By Dan Rowson AMRSB, education policy officer at the Royal Society of Biology
The Government has announced that universities will be required to publish statistical data on applications, admissions and retention by gender, class and ethnic background.
The Royal Society of Biology welcomes this development after expressing the need for full transparency of university data in its response to the Government’s Higher Education green paper. All data collected for the proposed Teaching Excellence Framework (TEF) should be made publicly available, allowing for thorough analysis by aggregators such as UniStats. Ensuring data is accessible will not only allow stakeholders to make informed decisions, but will highlight the initiatives to widen access being pioneered by universities, and this could provide inspiration and guidance to those lagging behind.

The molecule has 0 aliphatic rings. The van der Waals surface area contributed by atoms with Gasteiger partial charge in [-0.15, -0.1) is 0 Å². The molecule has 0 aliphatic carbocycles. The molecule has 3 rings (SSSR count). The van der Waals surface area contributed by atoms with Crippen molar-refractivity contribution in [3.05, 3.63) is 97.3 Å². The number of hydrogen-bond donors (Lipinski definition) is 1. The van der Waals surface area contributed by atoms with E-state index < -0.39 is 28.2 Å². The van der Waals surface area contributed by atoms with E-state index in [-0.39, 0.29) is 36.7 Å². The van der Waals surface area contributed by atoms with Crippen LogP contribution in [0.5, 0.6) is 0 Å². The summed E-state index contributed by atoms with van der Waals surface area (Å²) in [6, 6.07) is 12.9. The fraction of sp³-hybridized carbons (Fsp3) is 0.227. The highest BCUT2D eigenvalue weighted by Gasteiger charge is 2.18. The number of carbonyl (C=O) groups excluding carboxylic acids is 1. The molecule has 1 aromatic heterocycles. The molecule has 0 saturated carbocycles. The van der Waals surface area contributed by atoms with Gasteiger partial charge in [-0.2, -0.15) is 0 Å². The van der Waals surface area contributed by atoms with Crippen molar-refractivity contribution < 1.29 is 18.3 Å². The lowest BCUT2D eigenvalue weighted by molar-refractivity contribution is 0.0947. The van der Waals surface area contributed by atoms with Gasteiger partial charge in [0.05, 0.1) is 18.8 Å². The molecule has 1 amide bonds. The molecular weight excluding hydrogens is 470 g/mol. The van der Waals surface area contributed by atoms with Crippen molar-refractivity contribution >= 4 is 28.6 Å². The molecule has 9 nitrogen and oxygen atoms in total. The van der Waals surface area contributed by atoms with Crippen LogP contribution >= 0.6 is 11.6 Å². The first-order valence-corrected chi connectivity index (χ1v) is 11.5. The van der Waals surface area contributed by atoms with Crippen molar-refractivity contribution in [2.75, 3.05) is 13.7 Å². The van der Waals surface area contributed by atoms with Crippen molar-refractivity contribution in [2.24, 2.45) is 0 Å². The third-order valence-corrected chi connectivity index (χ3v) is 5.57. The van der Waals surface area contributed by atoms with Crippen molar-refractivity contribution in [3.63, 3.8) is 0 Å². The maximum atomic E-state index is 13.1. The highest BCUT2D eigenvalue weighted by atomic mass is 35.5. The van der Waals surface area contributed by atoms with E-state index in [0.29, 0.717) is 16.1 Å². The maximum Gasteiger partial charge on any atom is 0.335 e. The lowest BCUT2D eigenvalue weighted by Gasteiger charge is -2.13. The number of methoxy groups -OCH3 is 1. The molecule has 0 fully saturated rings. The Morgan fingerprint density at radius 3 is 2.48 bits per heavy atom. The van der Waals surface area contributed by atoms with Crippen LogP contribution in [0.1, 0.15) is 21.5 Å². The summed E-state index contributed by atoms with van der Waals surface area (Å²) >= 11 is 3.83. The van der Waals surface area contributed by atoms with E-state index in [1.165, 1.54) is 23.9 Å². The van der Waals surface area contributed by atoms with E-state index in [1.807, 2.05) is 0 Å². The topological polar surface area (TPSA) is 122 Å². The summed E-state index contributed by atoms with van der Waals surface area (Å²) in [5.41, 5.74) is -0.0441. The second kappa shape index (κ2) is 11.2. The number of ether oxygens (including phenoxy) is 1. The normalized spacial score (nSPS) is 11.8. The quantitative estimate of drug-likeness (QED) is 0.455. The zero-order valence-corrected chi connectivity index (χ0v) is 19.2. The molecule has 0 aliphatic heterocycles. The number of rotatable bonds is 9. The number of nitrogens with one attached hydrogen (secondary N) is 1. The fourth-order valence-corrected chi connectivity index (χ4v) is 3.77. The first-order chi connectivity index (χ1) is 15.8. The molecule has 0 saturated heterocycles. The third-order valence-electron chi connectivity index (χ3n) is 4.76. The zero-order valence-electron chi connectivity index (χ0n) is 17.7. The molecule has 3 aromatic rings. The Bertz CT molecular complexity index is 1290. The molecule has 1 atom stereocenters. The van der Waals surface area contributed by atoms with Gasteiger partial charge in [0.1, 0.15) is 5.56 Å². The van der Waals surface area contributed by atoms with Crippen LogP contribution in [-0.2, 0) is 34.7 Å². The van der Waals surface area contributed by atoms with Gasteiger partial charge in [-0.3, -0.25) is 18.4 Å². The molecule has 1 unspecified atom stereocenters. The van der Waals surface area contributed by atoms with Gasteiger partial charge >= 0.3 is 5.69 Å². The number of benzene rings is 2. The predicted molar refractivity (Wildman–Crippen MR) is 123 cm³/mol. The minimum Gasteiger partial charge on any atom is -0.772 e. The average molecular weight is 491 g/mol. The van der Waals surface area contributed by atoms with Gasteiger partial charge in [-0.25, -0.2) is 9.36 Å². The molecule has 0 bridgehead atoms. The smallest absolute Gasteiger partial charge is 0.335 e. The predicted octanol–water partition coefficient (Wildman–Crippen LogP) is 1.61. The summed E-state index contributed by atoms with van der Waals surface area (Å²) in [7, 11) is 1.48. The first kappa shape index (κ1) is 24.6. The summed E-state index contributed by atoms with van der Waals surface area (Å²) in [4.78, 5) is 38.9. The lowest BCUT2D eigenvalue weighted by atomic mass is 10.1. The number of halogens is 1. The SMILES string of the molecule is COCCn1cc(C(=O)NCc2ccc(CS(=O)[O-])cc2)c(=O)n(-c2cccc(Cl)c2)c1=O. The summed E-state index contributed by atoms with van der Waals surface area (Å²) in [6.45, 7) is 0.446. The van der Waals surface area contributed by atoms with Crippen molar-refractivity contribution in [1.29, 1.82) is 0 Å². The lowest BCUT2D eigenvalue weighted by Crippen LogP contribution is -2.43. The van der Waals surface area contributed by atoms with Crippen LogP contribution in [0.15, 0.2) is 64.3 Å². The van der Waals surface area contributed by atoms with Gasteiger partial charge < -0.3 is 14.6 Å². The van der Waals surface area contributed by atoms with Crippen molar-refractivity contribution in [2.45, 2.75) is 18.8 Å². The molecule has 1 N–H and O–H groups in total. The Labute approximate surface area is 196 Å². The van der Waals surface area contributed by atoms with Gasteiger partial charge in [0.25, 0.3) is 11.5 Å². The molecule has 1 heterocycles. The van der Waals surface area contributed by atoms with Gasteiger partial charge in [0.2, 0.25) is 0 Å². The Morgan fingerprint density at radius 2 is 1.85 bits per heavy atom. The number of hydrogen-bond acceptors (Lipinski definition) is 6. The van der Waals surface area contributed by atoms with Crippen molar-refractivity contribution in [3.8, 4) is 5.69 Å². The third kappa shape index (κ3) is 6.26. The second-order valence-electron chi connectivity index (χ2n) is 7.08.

Longitudinal data will be crucial for acquiring a complete picture of access to universities and associated social mobility. The Society suggests greater collaboration between universities and government with organisations that already possess the expertise and experience in this area. This includes but is not limited to the Equality Challenge Unit that runs the Athena SWAN and Race Equality Charters, and the Social Mobility Foundation that tracks and supports prospective students from low-income backgrounds. It is also important to use meaningful metrics when assessing economic barriers to education. The Society questions the prior use of postcodes which do not provide a strong enough correlation with socio-economic circumstances, particularly in large, heterogeneous cities such as London.
Whilst calling for transparent data is a positive step, it will be the first of many steps necessary to truly achieve the aim of widening access to and success at universities. The Society has also outlined how other proposals included in the green paper do not align with this aim. The Society has argued against the introduction of financial incentives whereby institutions achieving higher TEF levels are permitted to raise fees to a higher capped level. This will likely have a detrimental impact on widening participation and associated social mobility, as well as having implications for international competitiveness, teaching standards and sector diversity.